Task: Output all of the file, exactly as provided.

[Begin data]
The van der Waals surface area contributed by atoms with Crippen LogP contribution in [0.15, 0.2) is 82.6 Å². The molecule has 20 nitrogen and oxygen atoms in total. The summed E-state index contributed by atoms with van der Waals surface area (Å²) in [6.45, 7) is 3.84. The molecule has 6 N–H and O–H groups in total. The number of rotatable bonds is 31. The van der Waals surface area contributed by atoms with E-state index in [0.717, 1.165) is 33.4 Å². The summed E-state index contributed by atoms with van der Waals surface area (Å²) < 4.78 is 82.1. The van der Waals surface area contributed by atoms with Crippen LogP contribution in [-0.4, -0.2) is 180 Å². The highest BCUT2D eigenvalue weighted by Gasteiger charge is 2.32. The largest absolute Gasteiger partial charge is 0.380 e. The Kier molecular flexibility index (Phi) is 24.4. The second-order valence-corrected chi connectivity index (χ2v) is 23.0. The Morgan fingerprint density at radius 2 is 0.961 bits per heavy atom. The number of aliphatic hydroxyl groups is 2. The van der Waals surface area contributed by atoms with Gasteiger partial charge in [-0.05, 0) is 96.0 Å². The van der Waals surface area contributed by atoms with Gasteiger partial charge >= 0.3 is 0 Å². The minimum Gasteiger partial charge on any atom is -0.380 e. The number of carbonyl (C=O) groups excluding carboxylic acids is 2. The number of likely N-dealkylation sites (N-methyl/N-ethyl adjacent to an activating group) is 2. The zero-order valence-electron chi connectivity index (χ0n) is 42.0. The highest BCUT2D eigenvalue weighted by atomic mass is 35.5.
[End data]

The van der Waals surface area contributed by atoms with Crippen LogP contribution in [0.15, 0.2) is 82.6 Å². The molecule has 20 nitrogen and oxygen atoms in total. The summed E-state index contributed by atoms with van der Waals surface area (Å²) in [6.45, 7) is 3.84. The molecule has 6 N–H and O–H groups in total. The number of rotatable bonds is 31. The van der Waals surface area contributed by atoms with E-state index in [0.717, 1.165) is 33.4 Å². The summed E-state index contributed by atoms with van der Waals surface area (Å²) < 4.78 is 82.1. The van der Waals surface area contributed by atoms with Crippen LogP contribution in [-0.4, -0.2) is 180 Å². The highest BCUT2D eigenvalue weighted by Gasteiger charge is 2.32. The largest absolute Gasteiger partial charge is 0.380 e. The Kier molecular flexibility index (Phi) is 24.4. The second-order valence-corrected chi connectivity index (χ2v) is 23.0. The Morgan fingerprint density at radius 2 is 0.961 bits per heavy atom. The number of aliphatic hydroxyl groups is 2. The van der Waals surface area contributed by atoms with Gasteiger partial charge in [-0.05, 0) is 96.0 Å². The van der Waals surface area contributed by atoms with Gasteiger partial charge >= 0.3 is 0 Å². The minimum Gasteiger partial charge on any atom is -0.380 e. The number of carbonyl (C=O) groups excluding carboxylic acids is 2. The number of likely N-dealkylation sites (N-methyl/N-ethyl adjacent to an activating group) is 2. The zero-order valence-electron chi connectivity index (χ0n) is 42.0. The highest BCUT2D eigenvalue weighted by atomic mass is 35.5.